John Cowell found guilty of 1st-degree murder of Nia Wilson

Nia Wilson Murder Trial

OAKLAND, Calif. (KRON) – An Alameda County jury deliberated for less than three hours before reaching a verdict in the Nia Wilson murder trial Tuesday afternoon.

John Lee Cowell was found guilty of all charges: first-degree murder, attempted murder, and lying in wait. Deliberations are not over, however, because Cowell pleaded not guilty by reason of insanity.

Starting Wednesday afternoon, the same jury will decide whether he was sane or insane when he attacked Wilson and her sister on a BART train July 22, 2018. Wilson, 18, died minutes after Cowell slashed her throat. Her sister, Letifah Wilson, was also stabbed in the neck and survived.

Nia Wilson
Nia Wilson / Facebook

Cowell told family members and jail staff workers that he’s “hopeful” the jury will find him not guilty by reason of insanity, also known as NGI, so that he could be released someday and live with his family again. If Cowell is NGI, he will be sent to state psychiatric hospital. If the jury’s verdict strikes down the NGI plea, he would be sent to prison and likely sentenced to spend the rest of his life behind bars.

MORE: Defense attorney tells Nia Wilson’s supporters: ‘This trial is not about you’

While Cowell refused to attend most of the trial, he did appear in court Tuesday just before deliberations began. As judge Allan Hymer was reading instructions to the jury and mentioned the words “acquittal” and “not guilty,” Cowell made strange celebratory fist pumps and head nods. Cowell was urged by his defense attorney to “stop it,” and to listen quietly.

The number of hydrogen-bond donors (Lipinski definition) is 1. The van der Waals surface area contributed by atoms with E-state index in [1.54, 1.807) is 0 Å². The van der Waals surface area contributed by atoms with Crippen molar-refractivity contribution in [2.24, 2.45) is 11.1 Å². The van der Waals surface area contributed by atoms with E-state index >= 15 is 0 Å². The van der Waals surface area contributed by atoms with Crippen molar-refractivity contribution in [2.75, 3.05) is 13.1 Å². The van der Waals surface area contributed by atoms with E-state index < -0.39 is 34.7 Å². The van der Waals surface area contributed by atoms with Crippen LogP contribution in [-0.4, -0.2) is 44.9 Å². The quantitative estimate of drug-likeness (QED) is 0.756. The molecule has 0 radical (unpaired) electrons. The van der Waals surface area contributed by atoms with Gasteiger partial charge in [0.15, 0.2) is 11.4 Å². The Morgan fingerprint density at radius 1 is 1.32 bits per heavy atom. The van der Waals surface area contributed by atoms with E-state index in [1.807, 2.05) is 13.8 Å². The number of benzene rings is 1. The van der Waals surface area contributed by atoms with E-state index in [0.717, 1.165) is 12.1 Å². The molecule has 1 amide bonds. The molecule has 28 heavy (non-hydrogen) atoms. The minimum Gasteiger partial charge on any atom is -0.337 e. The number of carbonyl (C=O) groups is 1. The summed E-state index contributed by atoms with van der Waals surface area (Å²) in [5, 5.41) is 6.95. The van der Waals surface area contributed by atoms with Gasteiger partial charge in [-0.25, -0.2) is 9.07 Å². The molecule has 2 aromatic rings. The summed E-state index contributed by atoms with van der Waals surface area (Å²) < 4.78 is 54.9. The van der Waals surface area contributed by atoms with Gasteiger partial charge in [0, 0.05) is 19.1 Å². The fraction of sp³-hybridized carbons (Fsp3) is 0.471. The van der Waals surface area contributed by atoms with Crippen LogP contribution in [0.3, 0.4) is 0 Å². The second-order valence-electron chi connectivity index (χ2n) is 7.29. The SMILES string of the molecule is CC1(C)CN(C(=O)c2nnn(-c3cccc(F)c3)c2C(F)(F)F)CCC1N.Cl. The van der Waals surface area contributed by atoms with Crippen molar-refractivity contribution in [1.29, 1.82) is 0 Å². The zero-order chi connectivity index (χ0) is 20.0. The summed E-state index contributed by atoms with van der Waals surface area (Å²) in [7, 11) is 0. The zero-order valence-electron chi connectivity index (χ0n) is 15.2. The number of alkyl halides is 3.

MORE: Who is the real John Cowell?

Ford said Cowell is trying to “put on a show” by acting strange in court, going off his anti-psychotic medication, faking a stoic, robotic persona on the witness stand in an effort to gain enough sympathy from jurors that they find him not guilty by reason of insanity.

“He wants to look crazy. He’s trying to fool all of you,” Ford told the jury Tuesday morning.

Ford pointed out moments when witnesses who interacted with Cowell after the homicide said he appeared to be normal, and not suffering from delusions or hallucinations. Immediately after killing Nia Wilson, Cowell blended into the crowd by running, changed the clothes he was wearing, hid the knife in a construction yard, and caught a city bus. Ford said Cowell’s behavior was “goal-oriented, organized, methodical, adaptable, and planned.”

“This is first-degree murder. His goal is to avoid responsibility. Justice demands you find him guilty,” Ford said.

The homicide was recorded by BART’s surveillance cameras and the gruesome video was shown repeatedly during the trial. An eerie 26-minute BART ride happened between the Concord and MacArthur stations, in which Cowell and Nia Wilson rode on the same train a few feet away from each other. They never spoke or interacted before he followed her off the train and attacked as she was stepping into a different train.

Nia Wilson
Artwork of Nia Wilson and a BART map

To the surprise of some trial observers, Cowell testified in his own defense. He said he attacked the “black females” because they were “aliens” and “gang members” who kidnapped his grandmother. Cowell admitted he’s the man with the knife in the surveillance footage. Cowell asserted that he did nothing wrong because he was trying to save his grandmother from the alien kidnappers.